September 7, 2016
How safe are your online accounts? When it comes to password security, most users will admit to being just a little bit lazy. Are you one of the millions of people who use the same password for different social media profiles, eCommerce sites or games portals? What about more sensitive personal information contained in e-mail accounts, online banking, utility accounts, HMRC online services?
Just think, if anyone gained unauthorized access to any of your online activities – and there seems to be a new hacking scandal breaking every other week – serious harm could be done. Whether you’re worried about financial fraud or full-on identity theft, it’s clear that your online security should be your top priority.
Strangely enough, a surprising number of people still use what must surely be the worst passwords of all time. Among the top 20 are the following brainwaves (including variations thereof): Password, 123456, Qwerty, 000000, Letmein, Iloveyou, Admin and abc123, as well as the only slightly less obvious Baseball, Dragon and Football.
So, how can you protect your online persona from being violated? We’ve put together six dos and six don’ts that everyone should be following to create a really strong password as a first line of defence against intruders.
- Don’t be tempted to use the first thing that comes to mind – your pet’s name, the model of you car, name of your spouse or children, birthdays or any other information that can be guessed easily or discovered from your social networking activity. Similarly, don’t use your favourite book or film title, favourite colour or political trend. These are not unique to you and password hackers will be fully clued into current fashions and trends.
- In fact, it’s probably best not to use dictionary words or phrases at all – not even obscene ones (yes, it happens) or foreign words. Makes sense when you think about it: if it’s a real word, it is possible to guess it.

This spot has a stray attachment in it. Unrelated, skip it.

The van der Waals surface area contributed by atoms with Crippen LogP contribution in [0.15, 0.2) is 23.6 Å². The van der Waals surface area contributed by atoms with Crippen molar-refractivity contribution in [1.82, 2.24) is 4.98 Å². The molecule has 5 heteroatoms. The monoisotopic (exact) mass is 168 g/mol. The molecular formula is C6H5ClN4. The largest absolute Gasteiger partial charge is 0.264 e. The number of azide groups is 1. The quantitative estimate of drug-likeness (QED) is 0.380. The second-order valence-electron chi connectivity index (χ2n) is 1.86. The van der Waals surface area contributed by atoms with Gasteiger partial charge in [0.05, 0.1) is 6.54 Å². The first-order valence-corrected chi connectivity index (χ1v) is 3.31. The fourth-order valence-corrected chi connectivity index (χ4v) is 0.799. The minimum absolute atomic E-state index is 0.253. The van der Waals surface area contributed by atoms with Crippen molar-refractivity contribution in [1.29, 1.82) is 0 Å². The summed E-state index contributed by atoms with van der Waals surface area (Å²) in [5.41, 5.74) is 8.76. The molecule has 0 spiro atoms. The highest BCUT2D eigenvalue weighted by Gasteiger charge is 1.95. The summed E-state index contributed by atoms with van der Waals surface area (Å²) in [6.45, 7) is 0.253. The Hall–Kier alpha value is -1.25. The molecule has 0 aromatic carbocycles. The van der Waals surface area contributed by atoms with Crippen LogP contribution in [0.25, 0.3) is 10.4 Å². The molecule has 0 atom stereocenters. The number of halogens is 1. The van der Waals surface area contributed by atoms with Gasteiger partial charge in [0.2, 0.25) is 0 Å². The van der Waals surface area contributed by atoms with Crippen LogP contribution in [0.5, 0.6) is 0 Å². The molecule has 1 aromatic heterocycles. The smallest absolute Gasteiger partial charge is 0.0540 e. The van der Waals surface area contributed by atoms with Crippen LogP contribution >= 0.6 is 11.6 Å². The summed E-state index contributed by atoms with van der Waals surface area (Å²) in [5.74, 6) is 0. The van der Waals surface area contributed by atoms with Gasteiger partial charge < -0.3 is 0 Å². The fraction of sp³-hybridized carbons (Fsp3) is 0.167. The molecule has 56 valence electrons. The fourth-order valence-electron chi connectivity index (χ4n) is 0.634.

- Similarly, don’t use combination numbers (12345, 98765, 24680, 242424 etc) – not even clever mathematical sequences (Fibonacci, Hexagonal, Magic Square) – far too easy for any computer programme to crack.
- It should go without saying that your password should be kept private at all times. Don’t keep it written down or, if you must, make sure it is hidden from view. Don’t share your passwords even with your closest friends; they may accidentally pass it on or become ex-friends no longer to be trusted.
- Don’t compromise the security of your device. This goes for public computers and cash machines as well as Internet cafes where you could be watched entering your password. Be vigilant!
- However convenient and tempting it may be, it is never a good idea to use the same password for all your online accounts. The obvious dangers if you do ever get hacked just don’t bear thinking about.
- Longer passwords take longer to crack, so as a first rule make your password at least 8 characters long – ideally longer.
- To create a strong password, make use of as many keys from your keyboard as you can. Capital letters, numbers, symbols – mix it up! How about replacing and L with a £ or using %, & and #? Be aware though that password thieves are no fools – #A££OWOR£D is unlikely to fool anyone.
- Perhaps the holy grail of secure passwords is to create one that is easy to remember for you but hard to guess for others. One idea is to think of a memorable phrase such as ‘Two pints of lager and a packet of crisps please’ but change a couple of words to make it unique (‘Four pints of Cider and a packet of Peanuts please’). Then use the initials and incorporate a few symbols to create: 4poC&apoPp – a pretty strong password.
- Choosing a completely different password for each online account is obviously the safest way to go – but how on earth will you remember them all? Consider using a password manager such as LastPass or RoboForm for help with creating and storing strong passwords.
- Another secure option is to use your password created at three above but vary it a little bit for each site. Variations could include ‘4ptsofCider&apacketofPeanutsplz’, ‘4p0C&1p0Pp’or even ‘4poC&apoPptwitter’.
- Finally, have you considered two-step authentication for your online accounts? Many companies such as banks now require a second log-in step for extra ID verification – via a PIN card reader or a code sent to your mobile phone. It’s hugely more secure and can be used with Google, Dropbox, Twitter, LinkedIn, PayPal, Microsoft, Amazon, Steam and many other online services.
Article provided by Mike James, an independent content writer working together with Best VPN.